vitamin E

MAY 2020

Inspired by the Sight and Life publication “Vitamins and Minerals: A Brief Guide”, we continue with our Learn About Your Vitamins and Minerals series by discussing vitamin E and selenium.

Vitamin E

Vitamin E is a collective name given to a group of fat-soluble compounds called tocopherols. The most active form of vitamin E is alpha (α) – tocopherol which acts as an antioxidant. Antioxidants protect the cells of the body from the damaging effects of free radicals by stopping the chain reaction that produces more free radicals. Free radicals are unstable, reactive substances formed in the human body during the conversion of food to energy. They have the ability to donate electrons to other molecules in a cell via a process called oxidation, which is damaging to the cell. Vitamin E protects components of cell membranes, such as polyunsaturated fatty acids (PUFA), proteins as well as DNA from oxidation by these free radicals. This property of vitamin E reduces inflammation, improves the integrity of our cells and consequently helps us fight against infections. Vitamin E is also involved in the expression of enzymes which improve blood flow and inhibit the blockage of blood vessels.

Sources of Vitamin E. Primary natural plant sources include edible vegetable oils (e.g. wheat germ, sunflower, rapeseed), green leafy vegetables (e.g. spinach), nuts (e.g. almond, peanut), avocados, mangoes and kiwifruit. Animal sources include dairy products and eggs. Since vitamin E is fat-soluble, its absorption is enhanced by fat in a meal.

Vitamin E Deficiency and Prevention. Vitamin E deficiency persists among individuals whose diet consists mainly of starchy staples and those with an inadequate intake of edible oils and other sources of the vitamin. Vitamin E deficiency results in reduced immune function, nerve damage, and breakages to red blood cells. It has also been associated with an increased risk of miscarriages. Vitamin E deficiency can be prevented by adequate consumption of foods rich in the vitamin. Fortifying and enriching staple foods with vitamin E, as well as taking supplements also help to prevent its deficiency.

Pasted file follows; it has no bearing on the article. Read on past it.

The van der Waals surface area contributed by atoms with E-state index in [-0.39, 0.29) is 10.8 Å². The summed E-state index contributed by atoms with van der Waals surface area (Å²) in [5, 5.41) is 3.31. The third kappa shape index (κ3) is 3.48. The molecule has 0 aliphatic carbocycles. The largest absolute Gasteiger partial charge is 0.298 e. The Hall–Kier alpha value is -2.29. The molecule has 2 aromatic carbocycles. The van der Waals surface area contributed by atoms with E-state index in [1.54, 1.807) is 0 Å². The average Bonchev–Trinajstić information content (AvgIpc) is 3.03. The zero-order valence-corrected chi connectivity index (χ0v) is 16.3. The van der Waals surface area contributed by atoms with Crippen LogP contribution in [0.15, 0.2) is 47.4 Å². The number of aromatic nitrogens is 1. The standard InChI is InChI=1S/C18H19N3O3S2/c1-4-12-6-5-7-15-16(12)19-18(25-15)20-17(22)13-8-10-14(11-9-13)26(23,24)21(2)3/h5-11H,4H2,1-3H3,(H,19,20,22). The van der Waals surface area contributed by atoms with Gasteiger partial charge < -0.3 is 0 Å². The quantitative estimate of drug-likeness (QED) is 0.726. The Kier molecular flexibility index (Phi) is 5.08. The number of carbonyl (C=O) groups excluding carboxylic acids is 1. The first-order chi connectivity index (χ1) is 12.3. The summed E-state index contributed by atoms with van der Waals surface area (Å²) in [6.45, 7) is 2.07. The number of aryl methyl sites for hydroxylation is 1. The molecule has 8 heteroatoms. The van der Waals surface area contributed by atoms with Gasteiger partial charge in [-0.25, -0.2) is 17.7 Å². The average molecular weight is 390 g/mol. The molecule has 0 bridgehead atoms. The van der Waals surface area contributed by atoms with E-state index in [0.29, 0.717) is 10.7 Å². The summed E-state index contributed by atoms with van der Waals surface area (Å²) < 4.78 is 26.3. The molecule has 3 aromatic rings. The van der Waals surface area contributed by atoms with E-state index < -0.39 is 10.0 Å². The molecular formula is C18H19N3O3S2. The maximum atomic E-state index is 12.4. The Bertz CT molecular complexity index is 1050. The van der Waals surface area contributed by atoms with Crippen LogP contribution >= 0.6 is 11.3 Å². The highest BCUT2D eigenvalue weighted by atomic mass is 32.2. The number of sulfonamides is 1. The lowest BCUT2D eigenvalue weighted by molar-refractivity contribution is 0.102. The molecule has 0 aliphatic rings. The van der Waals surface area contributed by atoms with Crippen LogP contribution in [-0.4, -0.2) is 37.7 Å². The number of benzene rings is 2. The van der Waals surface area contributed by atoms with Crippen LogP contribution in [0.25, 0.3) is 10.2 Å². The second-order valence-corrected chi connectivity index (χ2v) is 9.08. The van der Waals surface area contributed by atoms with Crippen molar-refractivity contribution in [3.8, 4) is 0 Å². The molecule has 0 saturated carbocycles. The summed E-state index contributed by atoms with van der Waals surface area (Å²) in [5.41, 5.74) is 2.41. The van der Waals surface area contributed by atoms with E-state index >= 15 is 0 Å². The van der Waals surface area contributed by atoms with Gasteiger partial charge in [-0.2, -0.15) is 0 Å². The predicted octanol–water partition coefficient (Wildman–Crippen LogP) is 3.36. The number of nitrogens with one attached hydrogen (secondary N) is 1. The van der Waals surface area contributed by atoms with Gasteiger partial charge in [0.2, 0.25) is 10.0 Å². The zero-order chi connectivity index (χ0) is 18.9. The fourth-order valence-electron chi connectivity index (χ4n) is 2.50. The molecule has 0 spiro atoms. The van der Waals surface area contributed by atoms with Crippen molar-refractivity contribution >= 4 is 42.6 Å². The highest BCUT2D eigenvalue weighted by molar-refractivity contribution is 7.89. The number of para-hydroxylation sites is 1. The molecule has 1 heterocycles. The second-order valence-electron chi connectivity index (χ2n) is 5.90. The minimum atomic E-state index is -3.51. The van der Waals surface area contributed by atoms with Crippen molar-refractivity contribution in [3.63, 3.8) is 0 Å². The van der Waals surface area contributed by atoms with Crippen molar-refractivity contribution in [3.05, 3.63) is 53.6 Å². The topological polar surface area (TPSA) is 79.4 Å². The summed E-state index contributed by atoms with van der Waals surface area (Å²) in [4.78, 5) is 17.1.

Selenium is a trace element and an antioxidant. It protects the body from oxidative stress which is a natural by-product of the body’s metabolism. Selenium regulates thyroid hormones and works together with vitamin E to reduce free radicals generated in the cell. Selenium, similar to vitamin E, helps in cellular functions by protecting cell membranes, proteins, and DNA from oxidation consequently keeping inflammation in check. This mineral also improves immune response to infections, as it has been observed to slow down changes in virus RNA during its replication.

Sources of Selenium. Selenium is a mineral found in the soil; hence the selenium content of food is variable and dependent on location and soil conditions. In spite of this, good natural plant sources of selenium include whole grains, mushrooms, fruits and vegetables. Primary animal sources of selenium are seafood, meat, poultry and dairy products. Animal food sources of selenium are more reliable because the mineral is required by animals and thus are typically added to their feed.

Selenium Deficiency and Prevention. Selenium deficiency is more likely to be prevalent in a community as a whole, rather than just isolated cases. Low selenium levels have been associated with depressed mood, anxiety, confusion, and muscle weakness. Selenium deficiencies have also been found to be associated with endemic diseases such as Keshan and Kashin-Beck diseases in some parts of Russia and China. Vegans may be at risk for low selenium intakes when they consume foods grown in low-selenium soil. Selenium deficiencies can be prevented by consuming foods rich in selenium and supplements.

Next in this series, we discuss vitamin C and zinc.

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